When it comes to Free Software projects, there’s a profound, deep misunderstanding about who does what and how it’s being done. Using the now overused quote, developers write a code “because they have an itch to scratch”, means that there can be twenty different motivations to contribute to Free Software. No one needs to explain or justify his or her contribution. In the real world, one of the most common motivation is money, be it in the form of a salary, a fee, or a transaction involving the developers to fix whatever bug or develop a new feature. Most of the FOSS projects I know -excluding Firefox- do not pay developers directly for fixing bugs except in very specific circumstances and by definition not on a regular basis. The LibreOffice project is no different. The Document Foundation serves the LibreOffice project by financing its infrastructure, protecting its assets and improving LibreOffice in almost every way except paying for development on a regular basis. What this means, in other terms, is that the Document Foundation does not provide support; nor does it provide service to customers. In this sense, it is not a software vendor like Microsoft or Adobe. This is also one of the reasons why there is no “LTS” version of LibreOffice; because the Document Foundation will not provide a more or less mythical “bug-free version” of LibreOffice without ensuring the developers get paid for this. The healthiest way to do this is to grow an ecosystem of developers and service providers who are certified by the Document Foundation and are able to provide professionals with support, development, training and assistance.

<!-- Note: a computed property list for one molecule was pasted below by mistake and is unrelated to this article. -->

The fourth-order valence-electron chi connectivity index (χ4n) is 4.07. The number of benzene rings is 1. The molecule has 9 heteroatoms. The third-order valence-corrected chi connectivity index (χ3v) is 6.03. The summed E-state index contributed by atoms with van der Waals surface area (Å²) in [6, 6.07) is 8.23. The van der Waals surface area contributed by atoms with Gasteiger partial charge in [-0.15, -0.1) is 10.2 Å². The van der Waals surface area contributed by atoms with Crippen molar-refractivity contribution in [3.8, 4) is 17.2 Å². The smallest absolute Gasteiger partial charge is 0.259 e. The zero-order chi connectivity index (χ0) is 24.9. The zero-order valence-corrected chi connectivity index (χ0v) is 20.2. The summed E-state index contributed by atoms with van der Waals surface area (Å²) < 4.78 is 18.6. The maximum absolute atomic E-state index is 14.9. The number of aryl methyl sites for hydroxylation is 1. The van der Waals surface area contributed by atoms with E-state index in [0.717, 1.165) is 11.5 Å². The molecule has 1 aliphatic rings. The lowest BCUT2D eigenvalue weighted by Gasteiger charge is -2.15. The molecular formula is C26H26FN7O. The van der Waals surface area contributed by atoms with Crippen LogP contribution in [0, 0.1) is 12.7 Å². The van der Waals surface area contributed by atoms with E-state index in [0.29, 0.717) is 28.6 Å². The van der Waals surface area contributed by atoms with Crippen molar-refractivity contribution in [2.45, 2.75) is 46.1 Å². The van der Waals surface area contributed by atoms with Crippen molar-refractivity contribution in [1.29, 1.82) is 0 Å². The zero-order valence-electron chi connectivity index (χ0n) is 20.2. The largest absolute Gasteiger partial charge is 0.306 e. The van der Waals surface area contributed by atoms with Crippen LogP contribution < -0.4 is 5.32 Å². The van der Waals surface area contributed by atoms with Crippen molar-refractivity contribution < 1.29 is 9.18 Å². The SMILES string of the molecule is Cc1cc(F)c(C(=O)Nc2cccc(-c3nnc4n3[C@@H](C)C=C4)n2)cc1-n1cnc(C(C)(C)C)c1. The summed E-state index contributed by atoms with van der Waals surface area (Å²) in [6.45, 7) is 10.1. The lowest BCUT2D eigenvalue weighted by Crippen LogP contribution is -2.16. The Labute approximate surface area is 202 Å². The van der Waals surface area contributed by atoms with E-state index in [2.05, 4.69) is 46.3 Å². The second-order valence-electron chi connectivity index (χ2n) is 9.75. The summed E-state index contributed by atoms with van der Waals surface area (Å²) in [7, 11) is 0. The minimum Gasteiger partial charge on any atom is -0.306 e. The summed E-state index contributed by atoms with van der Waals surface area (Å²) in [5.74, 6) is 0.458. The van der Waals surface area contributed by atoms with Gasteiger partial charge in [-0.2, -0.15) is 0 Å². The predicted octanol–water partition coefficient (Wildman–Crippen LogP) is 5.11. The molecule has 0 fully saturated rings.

Back in May, I wrote about my less-than-happy experience in putting in a Freedom of Information request to the UK Cabinet Office on the subject of ODF formats: I am writing in connection with Francis Maude's speech on 29 January 2014 in which he announced that the UK government would be adopting ODF as one of its preferred formats. I would be grateful if you could please supply me with the following information: What meetings, telephone or email exchanges were held with representatives of Microsoft or the Business Software Alliance at any time during the last six months that discussed document formats and/or the UK government's new policy on open document formats.